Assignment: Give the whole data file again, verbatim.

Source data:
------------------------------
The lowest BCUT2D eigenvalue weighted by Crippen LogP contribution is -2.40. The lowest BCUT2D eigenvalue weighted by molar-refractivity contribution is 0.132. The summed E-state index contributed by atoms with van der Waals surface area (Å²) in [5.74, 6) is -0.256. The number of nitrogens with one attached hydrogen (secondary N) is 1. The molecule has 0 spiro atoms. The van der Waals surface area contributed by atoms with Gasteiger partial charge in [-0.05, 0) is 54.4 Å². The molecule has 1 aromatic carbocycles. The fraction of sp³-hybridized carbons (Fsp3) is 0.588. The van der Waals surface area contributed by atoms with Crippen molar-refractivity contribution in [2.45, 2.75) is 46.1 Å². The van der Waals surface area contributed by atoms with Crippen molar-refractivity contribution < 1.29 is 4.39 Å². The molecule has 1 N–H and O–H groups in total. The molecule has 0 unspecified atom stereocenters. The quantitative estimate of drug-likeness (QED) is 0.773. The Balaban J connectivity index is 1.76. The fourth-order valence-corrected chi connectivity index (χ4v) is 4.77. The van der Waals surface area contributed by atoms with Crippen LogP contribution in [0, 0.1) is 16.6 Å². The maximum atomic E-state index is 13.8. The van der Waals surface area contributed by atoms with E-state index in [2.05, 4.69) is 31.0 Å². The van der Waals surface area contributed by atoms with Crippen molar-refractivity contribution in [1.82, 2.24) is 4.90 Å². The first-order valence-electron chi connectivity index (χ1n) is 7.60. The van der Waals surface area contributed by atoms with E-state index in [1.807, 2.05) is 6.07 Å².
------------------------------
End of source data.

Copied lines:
The lowest BCUT2D eigenvalue weighted by Crippen LogP contribution is -2.40. The lowest BCUT2D eigenvalue weighted by molar-refractivity contribution is 0.132. The summed E-state index contributed by atoms with van der Waals surface area (Å²) in [5.74, 6) is -0.256. The number of nitrogens with one attached hydrogen (secondary N) is 1. The molecule has 0 spiro atoms. The van der Waals surface area contributed by atoms with Gasteiger partial charge in [-0.05, 0) is 54.4 Å². The molecule has 1 aromatic carbocycles. The fraction of sp³-hybridized carbons (Fsp3) is 0.588. The van der Waals surface area contributed by atoms with Crippen molar-refractivity contribution in [2.45, 2.75) is 46.1 Å². The van der Waals surface area contributed by atoms with Crippen molar-refractivity contribution < 1.29 is 4.39 Å². The molecule has 1 N–H and O–H groups in total. The molecule has 0 unspecified atom stereocenters. The quantitative estimate of drug-likeness (QED) is 0.773. The Balaban J connectivity index is 1.76. The fourth-order valence-corrected chi connectivity index (χ4v) is 4.77. The van der Waals surface area contributed by atoms with Crippen LogP contribution in [0, 0.1) is 16.6 Å². The maximum atomic E-state index is 13.8. The van der Waals surface area contributed by atoms with E-state index in [2.05, 4.69) is 31.0 Å². The van der Waals surface area contributed by atoms with Crippen molar-refractivity contribution in [1.82, 2.24) is 4.90 Å². The first-order valence-electron chi connectivity index (χ1n) is 7.60. The van der Waals surface area contributed by atoms with E-state index in [1.807, 2.05) is 6.07 Å².